"counsel, advice," Old English ræd "advice, counsel," from Proto-Germanic *redin (source also of Old Saxon rad "advice, counsel, help, advantage," Old Frisian red "council, advice," Dutch raad "advice, counsel," German Rat "advice, counsel," Old Norse rað "advice, consideration, remedy, power; marriage"), from the source of read (v.), which originally meant "to advise, counsel." A very frequent word in Old English and early Middle English, falling from literary use 17c. until revived somewhat in 19th century archaic and poetic diction.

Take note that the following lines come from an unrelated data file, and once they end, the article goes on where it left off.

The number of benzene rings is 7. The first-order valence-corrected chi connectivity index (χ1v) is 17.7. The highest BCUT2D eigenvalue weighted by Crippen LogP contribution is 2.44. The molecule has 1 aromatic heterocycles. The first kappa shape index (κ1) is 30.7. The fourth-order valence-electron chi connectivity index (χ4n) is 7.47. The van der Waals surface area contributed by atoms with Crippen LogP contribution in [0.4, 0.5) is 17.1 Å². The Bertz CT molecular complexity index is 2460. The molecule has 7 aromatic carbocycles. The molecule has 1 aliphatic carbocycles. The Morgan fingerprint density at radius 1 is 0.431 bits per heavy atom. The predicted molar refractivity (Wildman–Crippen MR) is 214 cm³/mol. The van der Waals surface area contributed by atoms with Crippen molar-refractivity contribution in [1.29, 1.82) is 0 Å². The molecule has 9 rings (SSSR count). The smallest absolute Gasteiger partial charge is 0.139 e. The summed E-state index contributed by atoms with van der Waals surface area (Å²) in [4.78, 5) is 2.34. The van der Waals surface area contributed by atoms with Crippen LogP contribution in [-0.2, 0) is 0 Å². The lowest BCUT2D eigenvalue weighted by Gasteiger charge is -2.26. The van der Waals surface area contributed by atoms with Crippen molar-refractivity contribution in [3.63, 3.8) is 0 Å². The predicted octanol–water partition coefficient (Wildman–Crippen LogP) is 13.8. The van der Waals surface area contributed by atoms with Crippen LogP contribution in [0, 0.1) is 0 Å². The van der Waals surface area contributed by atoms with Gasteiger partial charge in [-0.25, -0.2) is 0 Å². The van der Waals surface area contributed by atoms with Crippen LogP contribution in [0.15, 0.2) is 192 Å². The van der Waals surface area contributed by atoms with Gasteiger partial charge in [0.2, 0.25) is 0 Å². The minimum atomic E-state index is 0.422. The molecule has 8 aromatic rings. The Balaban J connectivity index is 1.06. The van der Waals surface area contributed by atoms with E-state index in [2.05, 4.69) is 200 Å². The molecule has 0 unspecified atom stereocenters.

The verb read in the already obsolete sense ' counsel, advise,' was much affected by Spenser, and in the early modern and ME. spelling rede which he used has likewise been much affected by his archaizing imitators; but there is no historical ground for a difference in spelling. [Century Dictionary]